“I don’t want to use a cliche term but, it’s active listening and then active action. I think the return-to-work questions are what are the rules of this post-COVID, are we going to be in the office two days a week, three days a week? I think that has pushed so many companies. Everybody’s grappling with this. I think it’s a big retention issue, particularly with the younger generations who in many cases got hired by these companies during the pandemic and have never worked in an office. All of a sudden they get an e-mail saying, ‘You have to be in the office four days a week.’ That doesn’t go so well usually.”

How can authentic leaders drive engagement and retention with their employees?

Can you give some examples of how an authentic leader shows up and imparts learning to their team?

“To me I think it’s challenging digitally and physically with remote workforces and working from home. A lot of what I’m going to talk about will be more driven off the physical interaction of being physically in the same proximity. It’s about one-on-one meetings, the small group meetings, and it’s about larger group meetings. So much of it is about active listening and active sharing, again not oversharing, but sharing and talking about influences that are happening in the marketplace or competition. A lot of times when I would go out and do these meetings, people would ask what’s keeping me up at night, what am I worried about? I have a very practical tool that I share in my book, it was called Java with Jim, and we would randomly pick 10 or 15 names out of a hat so that it was not about title or tenure or anything. Those 15 people would get invited to a coffee and donut breakfast where it was 100% safe – I  wasn’t taking notes and I wasn’t reporting back. I did it monthly which meant we got through everybody in a year. I developed the reputation and the credibility that they could come in and share positives, negatives, questions, what were they worried about, what were they happiest about, and what were they most proud of. It became an incredible tool and it was huge because, many times, the higher you get in the organization you don’t spend a lot of time with the assistants or the entry-level people. I also met every person on the team where I could, sometimes it was virtual, before they started. I wasn’t interviewing but I would meet the final candidate to have that connection.”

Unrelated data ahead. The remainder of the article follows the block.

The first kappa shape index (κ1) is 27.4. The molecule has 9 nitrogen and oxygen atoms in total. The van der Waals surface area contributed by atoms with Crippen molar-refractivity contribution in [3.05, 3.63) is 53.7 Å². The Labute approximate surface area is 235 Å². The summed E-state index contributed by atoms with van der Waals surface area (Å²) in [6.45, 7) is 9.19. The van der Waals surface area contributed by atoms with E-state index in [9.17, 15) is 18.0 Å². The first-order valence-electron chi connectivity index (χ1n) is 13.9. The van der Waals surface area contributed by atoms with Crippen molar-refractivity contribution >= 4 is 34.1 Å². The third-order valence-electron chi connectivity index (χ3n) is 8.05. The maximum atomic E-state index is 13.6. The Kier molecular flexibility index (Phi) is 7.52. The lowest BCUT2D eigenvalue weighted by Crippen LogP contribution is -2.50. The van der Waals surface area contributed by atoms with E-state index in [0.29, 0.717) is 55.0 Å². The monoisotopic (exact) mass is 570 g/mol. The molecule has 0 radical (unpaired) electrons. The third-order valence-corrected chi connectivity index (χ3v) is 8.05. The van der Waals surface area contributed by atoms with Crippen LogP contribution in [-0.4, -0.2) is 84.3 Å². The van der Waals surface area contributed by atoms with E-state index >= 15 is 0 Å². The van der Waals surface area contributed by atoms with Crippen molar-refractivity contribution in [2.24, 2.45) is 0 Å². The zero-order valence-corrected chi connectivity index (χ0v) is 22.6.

When it comes to working virtually, how can authentic leaders foster sharing and self-awareness?

“It’s still about storytelling, it’s still about sharing, it’s still about vulnerability. The one thing I would say is, as a leader, even if you’re dealing with a mostly remote team, there are still those opportunities. I think universally human beings crave connection. I don’t care even if you say you deal with a team of introverts and all they want to do is look down all day. I would challenge that because I liken it to the same thing when they said streaming DVDs was going to be the death of movie theaters. I went to the movies on a holiday, and they were packed because we liked the human experience of actually being in a theater with big sound. And, it’s not just the sound or the image on the screen, it’s being in community. It’s that collective gasp during a horror film, a collective cry during a romcom, or the collective joy during a musical. All you had to do was go to the movies to see what being in community was. People were in costume, I mean they were dressed up and singing along and dancing in the aisles. That does not happen on Zoom calls, right? That does not happen on Teams. But I think even if your team is 100% remote there are still opportunities to pull them together and my bias opinion: people want that connection.”

“I think it’s difficult in your personal life to sometimes ask for help or admit frailties or admit fear. I think it’s hard to develop that trust sometimes even with your family or your friend group, let alone in a corporate environment. It’s important to have boundaries, I mean it’s still a corporate environment and even though I want people to respect me and trust me and see me as a fully formed human being, it doesn’t mean I overshare. I think part of my authentic leadership philosophy is: ‘Two heads are better than one,’ and so I would often go into group meetings and say, ‘If you guys are waiting for me to come up with the answer to this problem and send out an email from my office, you’re going to be waiting a long time.’ I want to hear from them how they think we need to address this issue, and of course, I will make the final decision if we can’t come to an agreement. That’s my job. But before I make that decision, I want to gather data and input from those who are actually working on the project. I think that’s a vulnerability too, to admit you don’t have all the answers.”